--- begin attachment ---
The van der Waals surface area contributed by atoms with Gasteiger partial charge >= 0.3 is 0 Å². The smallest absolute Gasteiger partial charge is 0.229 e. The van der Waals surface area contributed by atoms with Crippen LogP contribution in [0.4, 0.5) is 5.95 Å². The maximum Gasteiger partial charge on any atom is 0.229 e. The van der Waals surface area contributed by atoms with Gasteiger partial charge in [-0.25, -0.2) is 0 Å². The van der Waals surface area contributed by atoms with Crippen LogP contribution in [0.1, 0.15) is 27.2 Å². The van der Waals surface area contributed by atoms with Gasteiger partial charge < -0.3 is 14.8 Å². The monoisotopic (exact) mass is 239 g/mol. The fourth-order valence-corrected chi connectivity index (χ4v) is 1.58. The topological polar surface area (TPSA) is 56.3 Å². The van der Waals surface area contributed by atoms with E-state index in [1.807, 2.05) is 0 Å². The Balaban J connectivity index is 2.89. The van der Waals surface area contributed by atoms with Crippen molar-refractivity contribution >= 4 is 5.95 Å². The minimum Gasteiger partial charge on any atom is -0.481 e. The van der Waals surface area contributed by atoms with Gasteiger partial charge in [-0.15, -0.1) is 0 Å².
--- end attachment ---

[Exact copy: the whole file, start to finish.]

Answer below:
The van der Waals surface area contributed by atoms with Gasteiger partial charge >= 0.3 is 0 Å². The smallest absolute Gasteiger partial charge is 0.229 e. The van der Waals surface area contributed by atoms with Crippen LogP contribution in [0.4, 0.5) is 5.95 Å². The maximum Gasteiger partial charge on any atom is 0.229 e. The van der Waals surface area contributed by atoms with Gasteiger partial charge in [-0.25, -0.2) is 0 Å². The van der Waals surface area contributed by atoms with Crippen LogP contribution in [0.1, 0.15) is 27.2 Å². The van der Waals surface area contributed by atoms with Gasteiger partial charge < -0.3 is 14.8 Å². The monoisotopic (exact) mass is 239 g/mol. The fourth-order valence-corrected chi connectivity index (χ4v) is 1.58. The topological polar surface area (TPSA) is 56.3 Å². The van der Waals surface area contributed by atoms with E-state index in [1.807, 2.05) is 0 Å². The Balaban J connectivity index is 2.89. The van der Waals surface area contributed by atoms with Crippen molar-refractivity contribution >= 4 is 5.95 Å². The minimum Gasteiger partial charge on any atom is -0.481 e. The van der Waals surface area contributed by atoms with Gasteiger partial charge in [-0.15, -0.1) is 0 Å².